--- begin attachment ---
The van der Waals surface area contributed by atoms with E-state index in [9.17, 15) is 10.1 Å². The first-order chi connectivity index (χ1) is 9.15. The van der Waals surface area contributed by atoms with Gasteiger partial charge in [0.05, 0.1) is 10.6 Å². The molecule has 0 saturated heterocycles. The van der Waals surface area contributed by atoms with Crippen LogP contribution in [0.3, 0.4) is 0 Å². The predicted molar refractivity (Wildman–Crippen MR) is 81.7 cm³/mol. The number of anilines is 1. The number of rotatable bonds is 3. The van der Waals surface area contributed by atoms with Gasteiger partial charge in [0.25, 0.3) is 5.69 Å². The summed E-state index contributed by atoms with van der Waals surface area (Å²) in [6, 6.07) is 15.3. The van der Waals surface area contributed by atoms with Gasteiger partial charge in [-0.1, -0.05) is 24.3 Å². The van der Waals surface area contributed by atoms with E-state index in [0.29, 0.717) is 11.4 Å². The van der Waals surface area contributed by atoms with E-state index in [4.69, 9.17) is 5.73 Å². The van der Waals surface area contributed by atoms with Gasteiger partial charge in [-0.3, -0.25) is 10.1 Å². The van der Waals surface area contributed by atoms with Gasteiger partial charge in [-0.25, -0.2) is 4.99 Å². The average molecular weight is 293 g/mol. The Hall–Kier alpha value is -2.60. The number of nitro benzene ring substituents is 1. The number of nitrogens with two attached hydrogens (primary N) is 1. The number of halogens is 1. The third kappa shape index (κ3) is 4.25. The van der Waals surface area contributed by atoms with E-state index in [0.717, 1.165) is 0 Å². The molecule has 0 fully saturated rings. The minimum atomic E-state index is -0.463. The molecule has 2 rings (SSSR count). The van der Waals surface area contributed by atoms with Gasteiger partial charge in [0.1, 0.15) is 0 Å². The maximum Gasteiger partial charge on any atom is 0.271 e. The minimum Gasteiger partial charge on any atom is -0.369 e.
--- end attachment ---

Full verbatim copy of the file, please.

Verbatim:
The van der Waals surface area contributed by atoms with E-state index in [9.17, 15) is 10.1 Å². The first-order chi connectivity index (χ1) is 9.15. The van der Waals surface area contributed by atoms with Gasteiger partial charge in [0.05, 0.1) is 10.6 Å². The molecule has 0 saturated heterocycles. The van der Waals surface area contributed by atoms with Crippen LogP contribution in [0.3, 0.4) is 0 Å². The predicted molar refractivity (Wildman–Crippen MR) is 81.7 cm³/mol. The number of anilines is 1. The number of rotatable bonds is 3. The van der Waals surface area contributed by atoms with Gasteiger partial charge in [0.25, 0.3) is 5.69 Å². The summed E-state index contributed by atoms with van der Waals surface area (Å²) in [6, 6.07) is 15.3. The van der Waals surface area contributed by atoms with Gasteiger partial charge in [-0.1, -0.05) is 24.3 Å². The van der Waals surface area contributed by atoms with E-state index in [0.29, 0.717) is 11.4 Å². The van der Waals surface area contributed by atoms with E-state index in [4.69, 9.17) is 5.73 Å². The van der Waals surface area contributed by atoms with Gasteiger partial charge in [-0.3, -0.25) is 10.1 Å². The van der Waals surface area contributed by atoms with Gasteiger partial charge in [-0.25, -0.2) is 4.99 Å². The average molecular weight is 293 g/mol. The Hall–Kier alpha value is -2.60. The number of nitro benzene ring substituents is 1. The number of nitrogens with two attached hydrogens (primary N) is 1. The number of halogens is 1. The third kappa shape index (κ3) is 4.25. The van der Waals surface area contributed by atoms with E-state index in [0.717, 1.165) is 0 Å². The molecule has 0 fully saturated rings. The minimum atomic E-state index is -0.463. The molecule has 2 rings (SSSR count). The van der Waals surface area contributed by atoms with Gasteiger partial charge in [0.1, 0.15) is 0 Å². The maximum Gasteiger partial charge on any atom is 0.271 e. The minimum Gasteiger partial charge on any atom is -0.369 e.